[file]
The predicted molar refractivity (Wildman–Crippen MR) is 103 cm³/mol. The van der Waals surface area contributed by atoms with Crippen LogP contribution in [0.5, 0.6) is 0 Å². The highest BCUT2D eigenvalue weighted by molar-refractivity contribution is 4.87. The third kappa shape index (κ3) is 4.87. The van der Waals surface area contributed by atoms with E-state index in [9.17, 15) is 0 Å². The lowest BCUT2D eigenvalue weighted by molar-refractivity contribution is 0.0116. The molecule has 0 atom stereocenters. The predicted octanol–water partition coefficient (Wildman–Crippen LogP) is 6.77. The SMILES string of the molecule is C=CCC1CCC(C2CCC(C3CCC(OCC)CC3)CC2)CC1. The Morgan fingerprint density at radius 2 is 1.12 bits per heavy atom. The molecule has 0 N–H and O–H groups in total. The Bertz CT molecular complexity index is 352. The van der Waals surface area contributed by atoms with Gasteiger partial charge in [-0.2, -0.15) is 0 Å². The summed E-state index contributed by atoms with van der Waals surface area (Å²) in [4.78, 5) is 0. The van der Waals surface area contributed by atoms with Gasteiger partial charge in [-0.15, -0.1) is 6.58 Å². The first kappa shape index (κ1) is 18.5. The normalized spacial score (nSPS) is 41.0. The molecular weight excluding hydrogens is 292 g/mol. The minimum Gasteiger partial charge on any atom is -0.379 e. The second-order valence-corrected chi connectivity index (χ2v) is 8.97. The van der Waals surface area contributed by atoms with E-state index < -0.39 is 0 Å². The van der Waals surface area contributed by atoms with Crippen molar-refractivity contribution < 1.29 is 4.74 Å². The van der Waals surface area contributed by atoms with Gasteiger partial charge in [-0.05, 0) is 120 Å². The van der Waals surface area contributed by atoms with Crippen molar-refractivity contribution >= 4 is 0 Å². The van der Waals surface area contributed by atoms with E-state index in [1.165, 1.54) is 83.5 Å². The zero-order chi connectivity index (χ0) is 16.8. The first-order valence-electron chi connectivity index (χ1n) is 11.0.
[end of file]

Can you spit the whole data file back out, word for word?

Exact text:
The predicted molar refractivity (Wildman–Crippen MR) is 103 cm³/mol. The van der Waals surface area contributed by atoms with Crippen LogP contribution in [0.5, 0.6) is 0 Å². The highest BCUT2D eigenvalue weighted by molar-refractivity contribution is 4.87. The third kappa shape index (κ3) is 4.87. The van der Waals surface area contributed by atoms with E-state index in [9.17, 15) is 0 Å². The lowest BCUT2D eigenvalue weighted by molar-refractivity contribution is 0.0116. The molecule has 0 atom stereocenters. The predicted octanol–water partition coefficient (Wildman–Crippen LogP) is 6.77. The SMILES string of the molecule is C=CCC1CCC(C2CCC(C3CCC(OCC)CC3)CC2)CC1. The Morgan fingerprint density at radius 2 is 1.12 bits per heavy atom. The molecule has 0 N–H and O–H groups in total. The Bertz CT molecular complexity index is 352. The van der Waals surface area contributed by atoms with Gasteiger partial charge in [-0.2, -0.15) is 0 Å². The summed E-state index contributed by atoms with van der Waals surface area (Å²) in [4.78, 5) is 0. The van der Waals surface area contributed by atoms with Gasteiger partial charge in [-0.15, -0.1) is 6.58 Å². The first kappa shape index (κ1) is 18.5. The normalized spacial score (nSPS) is 41.0. The molecular weight excluding hydrogens is 292 g/mol. The minimum Gasteiger partial charge on any atom is -0.379 e. The second-order valence-corrected chi connectivity index (χ2v) is 8.97. The van der Waals surface area contributed by atoms with E-state index < -0.39 is 0 Å². The van der Waals surface area contributed by atoms with Crippen molar-refractivity contribution < 1.29 is 4.74 Å². The van der Waals surface area contributed by atoms with Gasteiger partial charge in [-0.05, 0) is 120 Å². The van der Waals surface area contributed by atoms with Crippen molar-refractivity contribution >= 4 is 0 Å². The van der Waals surface area contributed by atoms with E-state index in [1.165, 1.54) is 83.5 Å². The zero-order chi connectivity index (χ0) is 16.8. The first-order valence-electron chi connectivity index (χ1n) is 11.0.